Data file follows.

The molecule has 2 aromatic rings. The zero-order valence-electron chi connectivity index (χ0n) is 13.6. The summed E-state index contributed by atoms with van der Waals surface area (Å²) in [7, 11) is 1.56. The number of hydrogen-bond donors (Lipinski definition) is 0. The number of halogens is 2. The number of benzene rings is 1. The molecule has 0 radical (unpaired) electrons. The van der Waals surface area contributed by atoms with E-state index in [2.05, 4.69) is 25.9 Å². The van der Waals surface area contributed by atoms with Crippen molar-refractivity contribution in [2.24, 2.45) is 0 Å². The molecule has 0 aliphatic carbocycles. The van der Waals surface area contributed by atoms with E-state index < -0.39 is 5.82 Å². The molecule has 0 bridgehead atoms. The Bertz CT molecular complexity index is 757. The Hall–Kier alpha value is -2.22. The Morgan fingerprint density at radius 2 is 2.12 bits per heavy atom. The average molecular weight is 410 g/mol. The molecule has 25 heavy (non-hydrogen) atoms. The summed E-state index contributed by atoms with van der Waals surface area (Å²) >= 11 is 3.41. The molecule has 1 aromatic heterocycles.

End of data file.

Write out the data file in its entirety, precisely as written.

The molecule has 2 aromatic rings. The zero-order valence-electron chi connectivity index (χ0n) is 13.6. The summed E-state index contributed by atoms with van der Waals surface area (Å²) in [7, 11) is 1.56. The number of hydrogen-bond donors (Lipinski definition) is 0. The number of halogens is 2. The number of benzene rings is 1. The molecule has 0 radical (unpaired) electrons. The van der Waals surface area contributed by atoms with E-state index in [2.05, 4.69) is 25.9 Å². The van der Waals surface area contributed by atoms with Crippen molar-refractivity contribution in [2.24, 2.45) is 0 Å². The molecule has 0 aliphatic carbocycles. The van der Waals surface area contributed by atoms with E-state index < -0.39 is 5.82 Å². The molecule has 0 bridgehead atoms. The Bertz CT molecular complexity index is 757. The Hall–Kier alpha value is -2.22. The Morgan fingerprint density at radius 2 is 2.12 bits per heavy atom. The average molecular weight is 410 g/mol. The molecule has 25 heavy (non-hydrogen) atoms. The summed E-state index contributed by atoms with van der Waals surface area (Å²) >= 11 is 3.41. The molecule has 1 aromatic heterocycles.